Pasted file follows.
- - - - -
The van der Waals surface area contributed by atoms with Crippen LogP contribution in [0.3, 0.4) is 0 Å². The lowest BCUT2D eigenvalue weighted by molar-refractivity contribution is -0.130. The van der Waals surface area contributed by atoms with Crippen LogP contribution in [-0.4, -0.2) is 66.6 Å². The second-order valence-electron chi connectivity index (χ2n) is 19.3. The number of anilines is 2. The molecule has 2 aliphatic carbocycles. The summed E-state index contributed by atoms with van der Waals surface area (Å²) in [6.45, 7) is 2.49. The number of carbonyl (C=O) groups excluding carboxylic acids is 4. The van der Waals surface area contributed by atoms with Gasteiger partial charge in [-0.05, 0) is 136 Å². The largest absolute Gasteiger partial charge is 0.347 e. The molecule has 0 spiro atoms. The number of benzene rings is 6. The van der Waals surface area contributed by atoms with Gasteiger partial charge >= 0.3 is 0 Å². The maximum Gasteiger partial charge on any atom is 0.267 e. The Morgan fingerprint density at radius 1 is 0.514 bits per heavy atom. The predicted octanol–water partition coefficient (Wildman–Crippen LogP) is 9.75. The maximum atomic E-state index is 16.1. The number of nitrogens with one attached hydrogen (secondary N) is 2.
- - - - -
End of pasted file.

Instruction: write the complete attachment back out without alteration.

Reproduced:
The van der Waals surface area contributed by atoms with Crippen LogP contribution in [0.3, 0.4) is 0 Å². The lowest BCUT2D eigenvalue weighted by molar-refractivity contribution is -0.130. The van der Waals surface area contributed by atoms with Crippen LogP contribution in [-0.4, -0.2) is 66.6 Å². The second-order valence-electron chi connectivity index (χ2n) is 19.3. The number of anilines is 2. The molecule has 2 aliphatic carbocycles. The summed E-state index contributed by atoms with van der Waals surface area (Å²) in [6.45, 7) is 2.49. The number of carbonyl (C=O) groups excluding carboxylic acids is 4. The van der Waals surface area contributed by atoms with Gasteiger partial charge in [-0.05, 0) is 136 Å². The largest absolute Gasteiger partial charge is 0.347 e. The molecule has 0 spiro atoms. The number of benzene rings is 6. The van der Waals surface area contributed by atoms with Gasteiger partial charge >= 0.3 is 0 Å². The maximum Gasteiger partial charge on any atom is 0.267 e. The Morgan fingerprint density at radius 1 is 0.514 bits per heavy atom. The predicted octanol–water partition coefficient (Wildman–Crippen LogP) is 9.75. The maximum atomic E-state index is 16.1. The number of nitrogens with one attached hydrogen (secondary N) is 2.